Monday, April 5, 2010

The Ides of March

He boards the bus, fumbling out the change and marking himself as being less than the professional drunken flyer, strictly an amateur.
"Thanks," he manages, hoping that it comes out as cohesively as that. It's about as well received as if it had come out with chunks. The driver catches his eye, then looks up at the sign above the dash window: Do Not Talk to Driver. The next line, in simple printed script: Move behind the white line, go to the back of the bus, and find a seat; Thank-you.
"Conversation's already taken care of for me. How kind." he mutters, pulling the impotently small bag behind him, jerkingly for the slush that has compounded into hard snow around the wheels.
Out of the airport terminal he can only think of how Toronto was as cold as he remembered, the skies as filled and thick as he remembered. Unfortunately, the bus was not as cheap as he remembered, and now his anorexic wallet can be effortlessly slid into a pocket without even a memory as to how it might have had to have been jammed in. Still, the bus is thankfully empty, or at least close enough to empty that one could be thankful for it. He takes a seat, moving the single luggage bag to his lap in what almost approached a co-ordinated convulsion of his extremities. Something inside sounds as though it's leaking. Shit. His head drifts to rest on the window without protestation from his neck, and the bus shudders to a start.
"Toronto." he whispers into the glass, misting it. Missing it? No, not Toronto. Toronto was what it was, but it was easy to admit that it was familiar enough to be a sight for sore eyes. He doesn't admit it, and sinks instead to more pleasant thoughts- of which the only recent one was the unusually sociable customs young woman at the customs desk.
"Shaver. Heh." a wan smile breaks out. "Stanley Shaver."
The coincidence, being minor, is lost in view of other things, perhaps not so well lost. Memory plays back, with young Donnelly and young Shaver sitting side by side in the row of desks--

Scene I, A schoolroom, DONNELLY and SHAVER sit at the back of the class, ignored by the TEACHER, who concentrates on getting her papers marked. DONNELLY has THE BOOK, a Shakespeare play, in one hand. He looks at it with modest interest whereas SHAVER taps boredly on his desk:

DONNELLY: [wistfully] "The evil that men do--"
SHAVER: "Fuckin' awesome Iron Maiden song, that."
[DONNELLY mimes throwing THE BOOK at SHAVER, who ducks]
D: "Julius Caesar, you illiterate tit. Shakespeare!"
[D waves THE BOOK at S] "Didn't you do the readings?"
S: [playfully] "Why bother? Song was way better. Shorter, too."
[both smile]
D: "The evil that men do lives after them; The good is oft interred with their bones."
S: "And he couldn't have written that in plain English? Guy is so overrated."
[D, with playful exasperation, swats again at S with his arm]
S: "Seriously! Could you honestly tell me who the fuck--"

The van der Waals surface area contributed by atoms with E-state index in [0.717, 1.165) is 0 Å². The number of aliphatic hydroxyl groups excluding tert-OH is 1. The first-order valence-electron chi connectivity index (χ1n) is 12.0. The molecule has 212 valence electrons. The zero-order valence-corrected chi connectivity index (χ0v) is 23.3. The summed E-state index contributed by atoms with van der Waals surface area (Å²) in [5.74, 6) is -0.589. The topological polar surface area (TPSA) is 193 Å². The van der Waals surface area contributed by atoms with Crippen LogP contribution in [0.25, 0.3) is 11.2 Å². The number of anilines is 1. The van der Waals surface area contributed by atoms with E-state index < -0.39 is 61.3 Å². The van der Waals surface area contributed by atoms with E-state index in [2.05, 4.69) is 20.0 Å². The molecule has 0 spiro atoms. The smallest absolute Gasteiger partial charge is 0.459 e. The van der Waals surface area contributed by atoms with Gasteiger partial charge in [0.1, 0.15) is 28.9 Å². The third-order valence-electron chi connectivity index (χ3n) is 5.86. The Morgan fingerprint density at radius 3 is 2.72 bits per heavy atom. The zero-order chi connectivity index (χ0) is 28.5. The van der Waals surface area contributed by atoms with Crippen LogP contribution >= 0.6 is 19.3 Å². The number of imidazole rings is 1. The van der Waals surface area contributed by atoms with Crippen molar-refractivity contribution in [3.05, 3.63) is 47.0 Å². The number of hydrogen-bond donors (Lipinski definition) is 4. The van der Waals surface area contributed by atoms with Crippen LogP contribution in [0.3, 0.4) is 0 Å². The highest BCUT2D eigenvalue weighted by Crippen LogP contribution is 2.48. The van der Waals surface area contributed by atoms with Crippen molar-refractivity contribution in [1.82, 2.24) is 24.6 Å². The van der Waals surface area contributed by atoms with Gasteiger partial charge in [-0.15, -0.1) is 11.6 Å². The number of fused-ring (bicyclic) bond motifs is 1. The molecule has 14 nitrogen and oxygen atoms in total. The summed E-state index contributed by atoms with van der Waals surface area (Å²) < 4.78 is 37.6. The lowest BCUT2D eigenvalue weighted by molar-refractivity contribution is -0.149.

[he pauses, looking over the sea of heads towards the equally pre-occupied TEACHER at the front of the room; S lowers his voice a touch] "--who the fuck besides that miserable old tyrant gives a damn about when the Ides of March is."
D: "It's history, man."
S: "That's not history, not by a long shot."
[He points to THE BOOK] That's not even 'history written by the winners', that's, like, history written for descendants of the winners."
D: "You're just saying that 'cuz you hated Macbeth."
S: "Fuckin' 'fair and foul a day' my ass. That shit never happens! It's all dramatized so that Billy Shakes-his-spear can get his belly rubs from royalty for touting the party line: 'Don't kill the king, that shit upsets nature.'"
[he jabs his finger skywards, with emphasis] "Also? The bad guy who killed the king was actually better at his job than his successor. Total- fucking- bullshit."
[smiling] "Yeah, yeah. It's fiction, I got it. Coming from the guy who watched Gladiator, like, 20 times--"
[smiles also] "Fuck you!"
[TEACHER looks up, S and D pretend to resume reading, snickering imperceptibly]
S: "So what'd Billy say, again?"
D: "The evil that men do lives after them; The good is oft interred with their bones."
S: "...So everyone dies a badguy, huh."
D: "Well, they're only remembered for it, anyways. It's more like you don't die well, even if you had it all going in life."
S: "...Everybody dies a badguy."
D: "Not really."
S: "I like my version better."
D: "So you leave people around you to remember the good stuff."
S: "Nuh-uh. Like you said. Personal evil's, like, immortal."
[D shrugs]
S: "Must be why even the terrible people get remembered. People don't think of Richard the Lionheart, they think of Genghis Khan."
D: "Different wars."
S: "But the same thing! Do you remember that Purvis FBI agent guy, or John Dillinger?"
D: "Dillinger, but--"
S: "Churchill or Hitler?"
D: "Bad guys, sure, but you don't just disappear if you're a good guy."
[sarcastically] "Because 'Julius Caesar' is all about Octavian in the later acts, right?"
[S looks smug]
D: "I thought you said you didn't read the fucking play!"
S: "Nah, I just listened to the song."
[D and S laugh, which is cut short when TEACHER looks up again]
S: "Still- the point stands. The evil that men do is what makes them immortal."
[shaking his head, muttering] "Metaphors. Just metaphors."

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